f. During noise surveys, inventories of hazardous noise areas are usually kept.
Records of noise surveys are kept on DD Form 2214 (Appendix H). Risk assessment
codes are assigned for all sound levels above 85 dB (A).
3-10. HAZARDOUS NOISE STANDARDS
a. Steady Noise -- Exposure Criterion. Levels of steady noise of 85 dB(A) or
greater are considered hazardous regardless of the duration of exposure for the
purpose of administering a hearing conservation program. Hearing conservation
measures must be initiated when personnel are exposed to levels 85 dB(A) or greater.
This criterion affords the advantage of increasing the overall efficiency of the program
by simplifying its administrative aspects and eliminating the requirement for dosimetry.
The dosimetry would determine a cumulative measure of varying noise levels and
exposure durations. It will also better protect those individuals who are more
susceptible to the effects of noise. Figures 3-2, 3-5 show examples of education
posters, which should be prominently posted in noise hazardous areas.
(1) Although the requirements of the program demand the initiation of
hearing conservation measures when levels are 85 dB(A) or greater, the
implementation of all available measures may not be necessary in every case. For
example, visitors to noise hazardous areas are required to wear hearing protective
devices, but the requirement for hearing evaluations does not apply to visitors.
(2) There may also be unique situations where noise levels rise infrequently
and unpredictably to 85 dB(A) or greater for short durations so that the wearing of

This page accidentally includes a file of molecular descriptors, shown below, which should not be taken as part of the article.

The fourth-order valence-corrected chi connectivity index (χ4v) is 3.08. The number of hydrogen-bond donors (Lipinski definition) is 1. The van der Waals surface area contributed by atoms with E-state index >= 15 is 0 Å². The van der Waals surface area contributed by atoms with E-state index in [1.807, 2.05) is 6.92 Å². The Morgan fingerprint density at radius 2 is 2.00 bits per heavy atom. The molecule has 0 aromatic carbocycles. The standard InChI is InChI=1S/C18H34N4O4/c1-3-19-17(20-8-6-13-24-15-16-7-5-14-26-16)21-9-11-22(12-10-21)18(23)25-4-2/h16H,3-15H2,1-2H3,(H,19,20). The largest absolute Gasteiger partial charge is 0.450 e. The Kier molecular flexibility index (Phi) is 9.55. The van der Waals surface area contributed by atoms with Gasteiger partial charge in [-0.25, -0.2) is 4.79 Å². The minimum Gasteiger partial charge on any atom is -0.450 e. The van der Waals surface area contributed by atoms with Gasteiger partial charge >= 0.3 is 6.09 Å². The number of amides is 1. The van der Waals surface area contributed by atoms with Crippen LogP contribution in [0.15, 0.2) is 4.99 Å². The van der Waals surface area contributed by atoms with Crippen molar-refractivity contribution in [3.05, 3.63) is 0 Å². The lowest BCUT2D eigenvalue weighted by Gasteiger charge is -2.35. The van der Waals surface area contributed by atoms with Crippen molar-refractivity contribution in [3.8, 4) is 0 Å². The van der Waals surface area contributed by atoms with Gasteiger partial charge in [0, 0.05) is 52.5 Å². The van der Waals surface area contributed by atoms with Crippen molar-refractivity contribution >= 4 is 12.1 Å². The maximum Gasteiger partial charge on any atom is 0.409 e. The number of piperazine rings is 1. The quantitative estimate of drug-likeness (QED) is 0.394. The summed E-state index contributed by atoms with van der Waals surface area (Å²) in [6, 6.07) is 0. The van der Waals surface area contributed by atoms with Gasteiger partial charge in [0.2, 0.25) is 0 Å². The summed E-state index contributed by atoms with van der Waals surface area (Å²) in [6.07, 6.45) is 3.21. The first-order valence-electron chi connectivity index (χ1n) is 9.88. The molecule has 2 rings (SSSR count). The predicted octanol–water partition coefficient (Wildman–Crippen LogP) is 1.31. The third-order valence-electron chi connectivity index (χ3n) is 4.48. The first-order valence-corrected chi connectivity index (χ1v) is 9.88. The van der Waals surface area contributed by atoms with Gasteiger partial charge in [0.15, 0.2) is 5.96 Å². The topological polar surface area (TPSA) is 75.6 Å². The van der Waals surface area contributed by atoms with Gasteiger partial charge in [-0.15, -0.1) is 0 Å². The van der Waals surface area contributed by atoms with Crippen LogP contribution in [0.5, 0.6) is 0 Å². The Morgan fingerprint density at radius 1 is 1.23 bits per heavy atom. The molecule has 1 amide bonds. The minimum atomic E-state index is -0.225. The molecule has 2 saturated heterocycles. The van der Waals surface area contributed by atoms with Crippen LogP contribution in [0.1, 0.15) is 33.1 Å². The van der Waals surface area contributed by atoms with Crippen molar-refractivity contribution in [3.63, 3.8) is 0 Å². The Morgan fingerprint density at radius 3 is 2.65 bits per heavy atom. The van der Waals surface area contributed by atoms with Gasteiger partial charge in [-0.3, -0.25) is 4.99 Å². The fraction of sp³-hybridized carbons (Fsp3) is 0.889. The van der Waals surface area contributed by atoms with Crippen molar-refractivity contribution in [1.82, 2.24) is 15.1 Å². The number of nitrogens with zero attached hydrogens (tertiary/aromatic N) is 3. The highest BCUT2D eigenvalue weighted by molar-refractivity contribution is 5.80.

hearing protective devices may be judged impractical or unnecessary. Decisions to
waive the wearing of hearing protective devices or any other requirement of the
program must not be made arbitrarily. Such judgments may be rendered by trained
AMEDD personnel who will perform a thorough evaluation using approved
instrumentation and who will consider all factors relative to the potential for a given
exposure to cause hearing impairment.
b. Impulse Noise--Exposure Criterion. Levels that exceed 140 dB(P) are
considered hazardous. The measurement of impulse noise requires the use of special
instrumentation and must be done only by specially trained AMEDD personnel. All
small arms used by the Army produce impulse noise levels above 140 dB(P). Hearing
conservation measures must be instituted and enforced when firing weapons during
training. Impulse noise between 120 and 140 dB(P) may be uncomfortable and the
wearing of hearing protection may be advisable. Repeated exposure to levels
exceeding 100 dB(A) can result in significant hearing loss.
3-11. ENGINEERING CONTROL MEASURES
The environmental control of noise exposure may involve the solution of complex
noise reduction problems. Many such projects should be undertaken only with the help
of acoustical engineers or consultants in noise control.